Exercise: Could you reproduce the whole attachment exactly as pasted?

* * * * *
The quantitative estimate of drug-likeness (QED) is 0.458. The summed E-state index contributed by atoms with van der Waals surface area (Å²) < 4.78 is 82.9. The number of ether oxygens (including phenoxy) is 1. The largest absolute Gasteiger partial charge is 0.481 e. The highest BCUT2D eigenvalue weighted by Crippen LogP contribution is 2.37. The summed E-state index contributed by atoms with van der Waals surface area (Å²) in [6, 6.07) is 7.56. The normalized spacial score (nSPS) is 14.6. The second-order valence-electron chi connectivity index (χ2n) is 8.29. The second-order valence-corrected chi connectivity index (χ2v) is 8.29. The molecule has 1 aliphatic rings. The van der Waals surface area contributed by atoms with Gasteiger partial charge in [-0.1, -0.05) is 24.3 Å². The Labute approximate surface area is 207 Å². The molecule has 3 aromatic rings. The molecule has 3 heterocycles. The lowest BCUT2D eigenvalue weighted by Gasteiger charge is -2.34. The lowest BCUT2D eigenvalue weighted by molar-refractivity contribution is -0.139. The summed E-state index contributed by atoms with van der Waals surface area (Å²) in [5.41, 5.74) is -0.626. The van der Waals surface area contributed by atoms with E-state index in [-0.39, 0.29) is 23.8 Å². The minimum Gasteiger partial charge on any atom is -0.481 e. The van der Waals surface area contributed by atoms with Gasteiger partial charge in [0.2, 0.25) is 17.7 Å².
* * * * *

The quantitative estimate of drug-likeness (QED) is 0.458. The summed E-state index contributed by atoms with van der Waals surface area (Å²) < 4.78 is 82.9. The number of ether oxygens (including phenoxy) is 1. The largest absolute Gasteiger partial charge is 0.481 e. The highest BCUT2D eigenvalue weighted by Crippen LogP contribution is 2.37. The summed E-state index contributed by atoms with van der Waals surface area (Å²) in [6, 6.07) is 7.56. The normalized spacial score (nSPS) is 14.6. The second-order valence-electron chi connectivity index (χ2n) is 8.29. The second-order valence-corrected chi connectivity index (χ2v) is 8.29. The molecule has 1 aliphatic rings. The van der Waals surface area contributed by atoms with Gasteiger partial charge in [-0.1, -0.05) is 24.3 Å². The Labute approximate surface area is 207 Å². The molecule has 3 aromatic rings. The molecule has 3 heterocycles. The lowest BCUT2D eigenvalue weighted by Gasteiger charge is -2.34. The lowest BCUT2D eigenvalue weighted by molar-refractivity contribution is -0.139. The summed E-state index contributed by atoms with van der Waals surface area (Å²) in [5.41, 5.74) is -0.626. The van der Waals surface area contributed by atoms with E-state index in [-0.39, 0.29) is 23.8 Å². The minimum Gasteiger partial charge on any atom is -0.481 e. The van der Waals surface area contributed by atoms with Gasteiger partial charge in [0.2, 0.25) is 17.7 Å².